The second hike in teachers’ pension contributions has been ratified by the Department for Education, sparking anger among teachers and heads.
Teachers earning less than £26,000 a year will not see an increase in contributions this year. However, others will pay increased contributions of between 0.6 and 2.4 per cent, depending on how much above £26,000 they earn. The table below breaks down the latest rises.
The changes are part of the three-year plan to increase teachers’ contributions ultimately by 3.2 per cent (from 6.4 to 9.6 per cent) by 2014/15.
Unions are angry, arguing that when combined with an increase in the retirement age to 66 by 2020, the move to a career-average scheme, and the change in inflation link from RPI to CPI, increased contributions are unjustifiable.
The government argues that the rising age of living and an imbalance between employer and employee contributions are “strong reasons to make short-term changes to pensions”.
Speaking this week, Brian Lightman, general secretary of the Association of School and College Leaders, said the latest increases were a ”direct hit” on take-home pay of teachers who are still suffering from a two-year public sector pay freeze.
He added: “The contribution increases do not fund the pension scheme but go towards solving the government’s immediate problems of paying off the national debt. In other words it is a tax on teachers to pay for the costs of the recession.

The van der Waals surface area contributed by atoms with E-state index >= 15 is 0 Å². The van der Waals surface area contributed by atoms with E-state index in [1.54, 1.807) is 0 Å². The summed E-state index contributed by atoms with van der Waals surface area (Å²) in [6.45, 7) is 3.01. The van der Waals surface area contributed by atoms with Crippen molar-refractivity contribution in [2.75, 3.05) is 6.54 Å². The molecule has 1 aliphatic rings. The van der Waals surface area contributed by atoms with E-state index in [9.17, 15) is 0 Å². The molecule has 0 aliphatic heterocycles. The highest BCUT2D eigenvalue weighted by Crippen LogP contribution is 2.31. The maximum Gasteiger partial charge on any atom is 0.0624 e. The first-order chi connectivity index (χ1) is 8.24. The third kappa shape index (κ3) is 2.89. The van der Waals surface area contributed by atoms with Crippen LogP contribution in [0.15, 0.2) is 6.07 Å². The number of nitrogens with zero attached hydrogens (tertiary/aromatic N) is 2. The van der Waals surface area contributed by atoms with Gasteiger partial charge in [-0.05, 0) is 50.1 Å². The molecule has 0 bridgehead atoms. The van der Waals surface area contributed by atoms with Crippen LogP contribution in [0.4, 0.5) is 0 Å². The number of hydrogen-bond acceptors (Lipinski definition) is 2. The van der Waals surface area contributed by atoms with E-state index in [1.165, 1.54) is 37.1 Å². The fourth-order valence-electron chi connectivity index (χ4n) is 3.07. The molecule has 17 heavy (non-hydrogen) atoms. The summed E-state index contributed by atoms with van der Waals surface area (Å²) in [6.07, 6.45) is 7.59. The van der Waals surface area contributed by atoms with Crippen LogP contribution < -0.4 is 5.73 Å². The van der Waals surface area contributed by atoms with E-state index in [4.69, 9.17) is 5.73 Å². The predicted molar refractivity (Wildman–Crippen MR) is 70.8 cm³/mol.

“We believe that this is entirely the wrong way to approach pension scheme funding for the long-term. ASCL together with the other teaching unions have been united in pointing out the dangers of this approach, but it appears that nothing anyone has said to the Treasury has made the slightest bit of difference.”
Christine Blower, general secretary of the National Union of Teachers, added: “An experienced classroom teacher in England and Wales will now be paying an extra £59 a month in pension contributions compared to March 2012. This is at a time of frozen pay and rising prices. A further increase is planned in April 2014.
“These increases aren’t justified. The government has shamefully decided to cancel the long-delayed 2008 actuarial valuation of the Teachers’ Pension Scheme so there is no objective evidence to justify these increases.”
The decision to go-ahead came after the DfE published the results of a consultation into the second round of increases.
The report states: “The majority of responses, including those from unions, employers and members provided opposition to the policy of increasing pension contributions. However, from the responses received, and the reduction in (Teachers’ Pension Scheme) opt-outs compared to the previous year, the Department has concluded that the proposals represent a reasonable and proportionate means of achieving a legitimate aim.”
The report said that 3,539 teachers opted out of the Teachers’ Pension Scheme between January and November last year, a reduction of 422 compared with the same period in 2011.
The pension contribution increases
The list below shows annual wage followed by three percentages. The first is new pension contributions rate for 2013/14; the second is the increase from the 2012/13 rates; the third is the increase from the 2011/12 rate.
CAPTION: Anger: Teachers have already walked out on strike in protest at the increases to contributions among other changes to their pensions.
- Below £14,999: 6.4%–0.0%–0.0%
- £15,000 to £25,999: 7.0%–0.0%–0.6%
- £26,000 to £31,999: 7.9%–0.6%–1.5%
- £32,000 to £39,999: 8.8%–1.2%–2.4%
- £40,000 to £44,999: 9.2%–1.2%–2.8%
- £45,000 to £74,999: 10.1%–2.1%–3.7%
- £75,000 to £99,999: 10.6%–2.2%–4.2%
- £100,000 to £150,999: 11.2%–2.4%–4.8%